P-39 Airacobra Fighter


The Bell P-39 Airacobra was an early American fighter aircraft at the out break of World War II. In the “Lend-Lease” plan with eh Soviet Union, the P-39 was one of their favorite fighters as it had more victories than any other American aircraft that was sold to the USSR.

The British RAF and the Italian Air Force (after the fall of Fascist Italy) were also users of this aircraft. It was the first American Fighter to have tricycle landing gear. The unique feature was the engine was in the center of the fuselage behind the pilot.

Due to a lack of a turbo-supercharger, it was not a good high altitude aircraft. The Soviets liked it because they used it for medium to low altitude combat every effectively. It was a deadly ground attack fighter with a deadly nose cannon.

Design and Development

In February 1937, The United States Army Air Corp (USAAC) issued a request for proposals for a single engine, high altitude interceptor. They required the aircraft to fly at least 360mph, climb to 20,000 ft in 6 minutes, tricycle land gear with heavy armament including a cannon, water-cooled Allison engine with a General Electric turbupercharger.

Bell’s early design had been with another aircraft called the Bell YFM-1 Airacuda (or Model 12). Taking some of the features of the Model12 the Bell Engineers then designed an aircraft with the Allison V-12 engine in the center of the fuselage behind the cockpit. The engine drove a long shaft to the propeller.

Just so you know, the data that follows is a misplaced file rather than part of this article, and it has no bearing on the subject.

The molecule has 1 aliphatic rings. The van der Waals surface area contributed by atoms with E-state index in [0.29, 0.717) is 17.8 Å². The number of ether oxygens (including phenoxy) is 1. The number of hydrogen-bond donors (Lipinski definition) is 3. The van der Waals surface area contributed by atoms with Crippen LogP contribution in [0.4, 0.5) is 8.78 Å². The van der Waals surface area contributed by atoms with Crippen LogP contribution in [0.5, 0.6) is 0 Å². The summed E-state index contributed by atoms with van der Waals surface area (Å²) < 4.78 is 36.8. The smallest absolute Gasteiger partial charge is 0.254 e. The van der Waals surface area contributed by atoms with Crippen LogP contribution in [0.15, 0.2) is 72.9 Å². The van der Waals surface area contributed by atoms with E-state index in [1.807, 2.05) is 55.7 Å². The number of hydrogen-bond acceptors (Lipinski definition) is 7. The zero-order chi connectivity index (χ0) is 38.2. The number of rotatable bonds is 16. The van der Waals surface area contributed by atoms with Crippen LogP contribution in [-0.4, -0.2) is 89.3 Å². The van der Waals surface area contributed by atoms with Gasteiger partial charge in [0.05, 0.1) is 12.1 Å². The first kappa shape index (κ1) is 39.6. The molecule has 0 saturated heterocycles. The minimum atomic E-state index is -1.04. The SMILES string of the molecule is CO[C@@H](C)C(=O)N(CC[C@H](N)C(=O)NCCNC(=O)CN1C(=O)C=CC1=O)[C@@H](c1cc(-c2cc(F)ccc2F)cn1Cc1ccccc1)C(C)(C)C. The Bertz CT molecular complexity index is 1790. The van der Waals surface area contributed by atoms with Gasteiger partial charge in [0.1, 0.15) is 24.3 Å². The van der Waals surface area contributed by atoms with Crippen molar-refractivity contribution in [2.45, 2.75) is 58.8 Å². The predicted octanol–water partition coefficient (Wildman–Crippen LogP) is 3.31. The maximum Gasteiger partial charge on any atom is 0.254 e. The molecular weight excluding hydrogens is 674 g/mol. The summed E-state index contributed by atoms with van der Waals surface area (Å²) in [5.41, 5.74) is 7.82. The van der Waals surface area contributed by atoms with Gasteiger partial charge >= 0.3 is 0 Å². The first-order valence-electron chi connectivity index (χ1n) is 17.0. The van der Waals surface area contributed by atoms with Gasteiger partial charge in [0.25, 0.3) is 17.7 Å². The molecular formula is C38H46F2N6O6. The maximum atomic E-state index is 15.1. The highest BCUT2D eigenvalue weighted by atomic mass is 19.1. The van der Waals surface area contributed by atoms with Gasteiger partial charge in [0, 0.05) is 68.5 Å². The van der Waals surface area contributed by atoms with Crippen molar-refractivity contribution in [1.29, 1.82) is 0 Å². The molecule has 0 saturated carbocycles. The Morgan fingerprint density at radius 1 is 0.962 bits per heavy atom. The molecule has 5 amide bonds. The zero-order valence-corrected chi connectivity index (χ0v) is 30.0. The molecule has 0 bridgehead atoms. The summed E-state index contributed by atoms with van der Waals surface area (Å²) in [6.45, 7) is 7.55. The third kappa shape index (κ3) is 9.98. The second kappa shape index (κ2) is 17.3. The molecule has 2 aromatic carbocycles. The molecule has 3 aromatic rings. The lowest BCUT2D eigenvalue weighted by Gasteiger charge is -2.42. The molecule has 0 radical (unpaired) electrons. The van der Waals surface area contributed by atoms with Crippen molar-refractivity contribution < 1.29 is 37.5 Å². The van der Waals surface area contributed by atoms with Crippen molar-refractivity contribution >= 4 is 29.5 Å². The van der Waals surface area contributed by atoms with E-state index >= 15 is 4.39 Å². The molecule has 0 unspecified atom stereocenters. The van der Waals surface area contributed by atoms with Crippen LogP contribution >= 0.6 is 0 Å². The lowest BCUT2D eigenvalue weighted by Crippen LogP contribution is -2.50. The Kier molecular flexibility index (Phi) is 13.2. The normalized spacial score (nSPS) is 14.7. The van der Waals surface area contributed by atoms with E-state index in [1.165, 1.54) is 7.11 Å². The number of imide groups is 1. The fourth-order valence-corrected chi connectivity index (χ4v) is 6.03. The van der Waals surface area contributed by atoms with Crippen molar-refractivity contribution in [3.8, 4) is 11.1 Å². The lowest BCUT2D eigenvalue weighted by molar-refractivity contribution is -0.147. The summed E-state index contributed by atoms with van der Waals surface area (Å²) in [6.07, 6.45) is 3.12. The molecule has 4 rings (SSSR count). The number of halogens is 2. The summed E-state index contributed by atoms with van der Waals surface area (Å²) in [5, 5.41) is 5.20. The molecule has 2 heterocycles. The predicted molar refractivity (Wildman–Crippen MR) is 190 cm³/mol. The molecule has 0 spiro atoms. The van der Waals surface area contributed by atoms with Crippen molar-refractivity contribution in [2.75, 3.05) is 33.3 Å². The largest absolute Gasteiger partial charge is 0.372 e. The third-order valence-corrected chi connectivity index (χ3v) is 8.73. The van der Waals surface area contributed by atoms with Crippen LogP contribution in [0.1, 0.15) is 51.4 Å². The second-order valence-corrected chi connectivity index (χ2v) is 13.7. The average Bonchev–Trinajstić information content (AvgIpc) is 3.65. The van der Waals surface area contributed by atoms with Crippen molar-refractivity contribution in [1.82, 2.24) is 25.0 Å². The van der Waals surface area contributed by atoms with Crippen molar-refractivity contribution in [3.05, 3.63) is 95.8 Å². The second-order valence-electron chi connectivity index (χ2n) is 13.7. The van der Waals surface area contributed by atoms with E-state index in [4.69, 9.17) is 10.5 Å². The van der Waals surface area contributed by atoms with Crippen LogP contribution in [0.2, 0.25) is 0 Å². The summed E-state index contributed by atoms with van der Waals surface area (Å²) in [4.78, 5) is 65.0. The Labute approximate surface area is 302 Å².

The reason for this strange configurations was so an Oldsmobile T9 cannon could be placed in front to fire through the propeller hub. This cannon was not like a “Civil War” cannon firing large cannon balls, but firing much smaller, but very lethal projectiles.   This did not work in a useful manner, as the cannon was slow firing, limited ammunition and jammed frequently.

The long shaft through the cockpit proved to satisfactory with virtually no problems. The cockpit had side doors rather than a sliding canopy. This permitted easy access in and out of the aircraft when it was on the ground, but difficult in the air in bailing out.

This new design was called the XP-39 and was approved by USAAC for testing. The early test results were 390 mph and climbing to 20,000 in just 5 minutes. But the performance quickly bled off at higher altitudes.

The XP-39 was taken into wind tunnel testing to improve the airspeed by reducing drag. In the end the turbo-supercharger vent had to be removed and the turbo-supercharge was to housed internally and vents made for the exhaust gasses. The problem was there was no internal space with the engine in the fuselage for the turbo-supercharger.

But the drag reduction engineering program increased the speed to 439 mph. Since it was impossible to internally store the turbo-supercharger, it was decided not to use thus type but to use a single-stage, single-speed supercharger This greatly reduced the aircraft’s high altitude performance.

After some engineer engineering modifications such as self-sealing fuel tanks, machine guns on the wings and armor around the cockpit, The new designation was the P-39D. USAAC ordered 80 of these aircraft and were America’s’ first modern fighter aircraft, be as it was.

Bell P-39 Airacobra 3/4 front view. (U.S. Air Force photo)

Operational History

The USAAF (United States Army Air Force) in 1941 took delivery of 200 P-39s. When the outbreak of World War II took place in the United States on December 7,1941, many of the P-39s were first sent to training units. A squadron of the Aracobras became part of the 5th Air Force in the Pacific and saw action in the Battle of Guadalcanal

The P-39 was unable to perform well against the Japanese Zeros because of the high altitude factor, but a fine job against land and sea targets. In Spite of the high altitude problem, the P-39 did well at lower altitudes against man Japanese aircraft have claimed 80 victories.